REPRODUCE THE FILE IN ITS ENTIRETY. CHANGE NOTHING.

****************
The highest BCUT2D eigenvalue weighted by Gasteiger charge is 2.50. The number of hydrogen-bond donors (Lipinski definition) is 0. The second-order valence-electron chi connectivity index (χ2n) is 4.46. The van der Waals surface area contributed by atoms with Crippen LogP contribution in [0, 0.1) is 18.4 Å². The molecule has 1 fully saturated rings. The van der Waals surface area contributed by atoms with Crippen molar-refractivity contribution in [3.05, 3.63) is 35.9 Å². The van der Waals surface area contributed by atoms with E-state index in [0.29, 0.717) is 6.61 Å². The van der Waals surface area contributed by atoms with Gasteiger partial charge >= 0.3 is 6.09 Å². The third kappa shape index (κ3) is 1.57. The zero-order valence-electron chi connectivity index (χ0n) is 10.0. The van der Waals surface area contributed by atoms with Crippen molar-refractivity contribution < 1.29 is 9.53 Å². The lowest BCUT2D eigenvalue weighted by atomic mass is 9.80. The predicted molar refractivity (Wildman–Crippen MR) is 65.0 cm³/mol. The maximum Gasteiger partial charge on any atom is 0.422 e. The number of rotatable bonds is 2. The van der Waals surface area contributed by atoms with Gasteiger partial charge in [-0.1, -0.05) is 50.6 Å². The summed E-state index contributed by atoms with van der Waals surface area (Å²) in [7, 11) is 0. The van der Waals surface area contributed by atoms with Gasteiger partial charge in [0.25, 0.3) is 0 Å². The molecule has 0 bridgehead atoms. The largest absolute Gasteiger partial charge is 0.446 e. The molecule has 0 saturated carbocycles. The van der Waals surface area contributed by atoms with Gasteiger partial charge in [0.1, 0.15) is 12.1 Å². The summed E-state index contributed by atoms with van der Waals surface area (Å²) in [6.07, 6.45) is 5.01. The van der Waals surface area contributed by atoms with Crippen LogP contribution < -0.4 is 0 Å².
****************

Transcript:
The highest BCUT2D eigenvalue weighted by Gasteiger charge is 2.50. The number of hydrogen-bond donors (Lipinski definition) is 0. The second-order valence-electron chi connectivity index (χ2n) is 4.46. The van der Waals surface area contributed by atoms with Crippen LogP contribution in [0, 0.1) is 18.4 Å². The molecule has 1 fully saturated rings. The van der Waals surface area contributed by atoms with Crippen molar-refractivity contribution in [3.05, 3.63) is 35.9 Å². The van der Waals surface area contributed by atoms with E-state index in [0.29, 0.717) is 6.61 Å². The van der Waals surface area contributed by atoms with Gasteiger partial charge >= 0.3 is 6.09 Å². The third kappa shape index (κ3) is 1.57. The zero-order valence-electron chi connectivity index (χ0n) is 10.0. The van der Waals surface area contributed by atoms with Crippen molar-refractivity contribution < 1.29 is 9.53 Å². The lowest BCUT2D eigenvalue weighted by atomic mass is 9.80. The predicted molar refractivity (Wildman–Crippen MR) is 65.0 cm³/mol. The maximum Gasteiger partial charge on any atom is 0.422 e. The number of rotatable bonds is 2. The van der Waals surface area contributed by atoms with Gasteiger partial charge in [-0.1, -0.05) is 50.6 Å². The summed E-state index contributed by atoms with van der Waals surface area (Å²) in [7, 11) is 0. The van der Waals surface area contributed by atoms with Gasteiger partial charge in [0.25, 0.3) is 0 Å². The molecule has 0 bridgehead atoms. The largest absolute Gasteiger partial charge is 0.446 e. The molecule has 0 saturated carbocycles. The van der Waals surface area contributed by atoms with Gasteiger partial charge in [0.1, 0.15) is 12.1 Å². The summed E-state index contributed by atoms with van der Waals surface area (Å²) in [6.07, 6.45) is 5.01. The van der Waals surface area contributed by atoms with Crippen LogP contribution < -0.4 is 0 Å².